The (Long) Timeline for Building an Ethane Cracker Plant

An article in today’s Pittsburgh Tribune-Review calls attention to what MDN pointed out yesterday about the Shell CEO comment that a decision on whether or not to build an ethane cracker plant in Appalachia is “years away” (see this MDN story). However, the T-R article adds some interesting information from Shell’s competitor Chevron about how many ethane cracker plants the region can support, and how long it takes to build a plant once the decision is made:

Cheap natural gas and ethane from shale drilling have fueled the growing interest and can support five new U.S. plants, Mark Lashier, an executive vice president at Chevron Phillips, said at CERAWeek, according to Bloomberg News. Each will cost $5 billion to $6 billion and take more than a decade to build, he said.*

So if it takes another two years to make a decision on “go/no go,” and then if a “go” decision is made, another 10 years to build it—sure looks like it’s going to be a while before we see the economic benefits from such a plant. Oh the jobs and money spent to build the plant will be very welcome, make no mistake! But the real benefit will be once the plant is operational and other businesses spring up around it, multiplying and amplifying the economic benefits of the original plant itself.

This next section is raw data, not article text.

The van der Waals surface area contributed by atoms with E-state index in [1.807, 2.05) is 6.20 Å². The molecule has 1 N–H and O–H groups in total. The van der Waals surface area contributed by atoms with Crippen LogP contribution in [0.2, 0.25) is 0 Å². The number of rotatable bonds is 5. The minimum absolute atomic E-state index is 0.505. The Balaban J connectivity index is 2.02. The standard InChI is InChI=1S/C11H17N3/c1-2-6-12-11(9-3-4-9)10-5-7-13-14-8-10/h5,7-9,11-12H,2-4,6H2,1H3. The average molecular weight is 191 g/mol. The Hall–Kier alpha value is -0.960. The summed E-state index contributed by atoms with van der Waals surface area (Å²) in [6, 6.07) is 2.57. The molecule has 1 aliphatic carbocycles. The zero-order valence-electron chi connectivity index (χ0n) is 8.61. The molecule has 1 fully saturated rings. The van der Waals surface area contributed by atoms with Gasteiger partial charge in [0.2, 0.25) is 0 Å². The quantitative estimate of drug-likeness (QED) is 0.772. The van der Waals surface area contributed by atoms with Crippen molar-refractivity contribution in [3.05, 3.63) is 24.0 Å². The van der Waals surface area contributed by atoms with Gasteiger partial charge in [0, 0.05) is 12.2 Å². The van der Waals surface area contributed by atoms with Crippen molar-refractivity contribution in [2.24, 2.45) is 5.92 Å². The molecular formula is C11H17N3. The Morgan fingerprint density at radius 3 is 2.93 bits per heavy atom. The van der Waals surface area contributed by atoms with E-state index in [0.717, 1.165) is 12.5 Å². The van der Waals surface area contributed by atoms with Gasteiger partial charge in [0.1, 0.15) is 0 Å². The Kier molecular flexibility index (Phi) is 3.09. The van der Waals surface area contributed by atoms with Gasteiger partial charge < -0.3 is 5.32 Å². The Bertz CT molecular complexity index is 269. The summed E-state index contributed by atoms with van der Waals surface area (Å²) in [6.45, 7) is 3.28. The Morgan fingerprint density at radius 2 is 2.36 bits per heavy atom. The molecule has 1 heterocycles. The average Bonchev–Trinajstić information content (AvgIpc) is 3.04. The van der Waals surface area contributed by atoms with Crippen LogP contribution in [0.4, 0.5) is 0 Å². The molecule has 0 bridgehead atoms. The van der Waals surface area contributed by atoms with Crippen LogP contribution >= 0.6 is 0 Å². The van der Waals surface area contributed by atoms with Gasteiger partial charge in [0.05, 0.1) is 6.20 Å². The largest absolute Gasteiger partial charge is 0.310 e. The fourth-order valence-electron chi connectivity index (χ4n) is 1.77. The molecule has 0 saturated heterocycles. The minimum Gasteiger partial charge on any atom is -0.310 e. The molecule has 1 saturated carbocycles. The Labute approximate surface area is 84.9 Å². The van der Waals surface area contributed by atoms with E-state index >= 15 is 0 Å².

*Pittsburgh Tribune-Review (Mar 13, 2012) – CEO: Shell cracker plant decision ‘years away’

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